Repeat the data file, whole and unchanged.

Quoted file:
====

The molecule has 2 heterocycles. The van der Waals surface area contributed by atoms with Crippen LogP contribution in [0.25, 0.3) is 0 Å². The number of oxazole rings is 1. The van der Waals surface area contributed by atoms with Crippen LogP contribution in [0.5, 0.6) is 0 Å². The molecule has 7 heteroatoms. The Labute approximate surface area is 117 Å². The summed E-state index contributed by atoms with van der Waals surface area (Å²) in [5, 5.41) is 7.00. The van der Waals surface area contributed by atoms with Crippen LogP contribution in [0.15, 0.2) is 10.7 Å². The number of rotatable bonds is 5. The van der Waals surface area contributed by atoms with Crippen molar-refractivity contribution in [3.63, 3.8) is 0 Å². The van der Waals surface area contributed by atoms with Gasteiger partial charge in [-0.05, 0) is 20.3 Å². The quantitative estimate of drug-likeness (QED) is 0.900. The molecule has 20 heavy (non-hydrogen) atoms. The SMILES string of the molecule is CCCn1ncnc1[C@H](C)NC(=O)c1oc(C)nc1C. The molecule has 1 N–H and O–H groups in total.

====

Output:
The molecule has 2 heterocycles. The van der Waals surface area contributed by atoms with Crippen LogP contribution in [0.25, 0.3) is 0 Å². The number of oxazole rings is 1. The van der Waals surface area contributed by atoms with Crippen LogP contribution in [0.5, 0.6) is 0 Å². The molecule has 7 heteroatoms. The Labute approximate surface area is 117 Å². The summed E-state index contributed by atoms with van der Waals surface area (Å²) in [5, 5.41) is 7.00. The van der Waals surface area contributed by atoms with Crippen LogP contribution in [0.15, 0.2) is 10.7 Å². The number of rotatable bonds is 5. The van der Waals surface area contributed by atoms with Crippen molar-refractivity contribution in [3.63, 3.8) is 0 Å². The van der Waals surface area contributed by atoms with Gasteiger partial charge in [-0.05, 0) is 20.3 Å². The quantitative estimate of drug-likeness (QED) is 0.900. The molecule has 20 heavy (non-hydrogen) atoms. The SMILES string of the molecule is CCCn1ncnc1[C@H](C)NC(=O)c1oc(C)nc1C. The molecule has 1 N–H and O–H groups in total.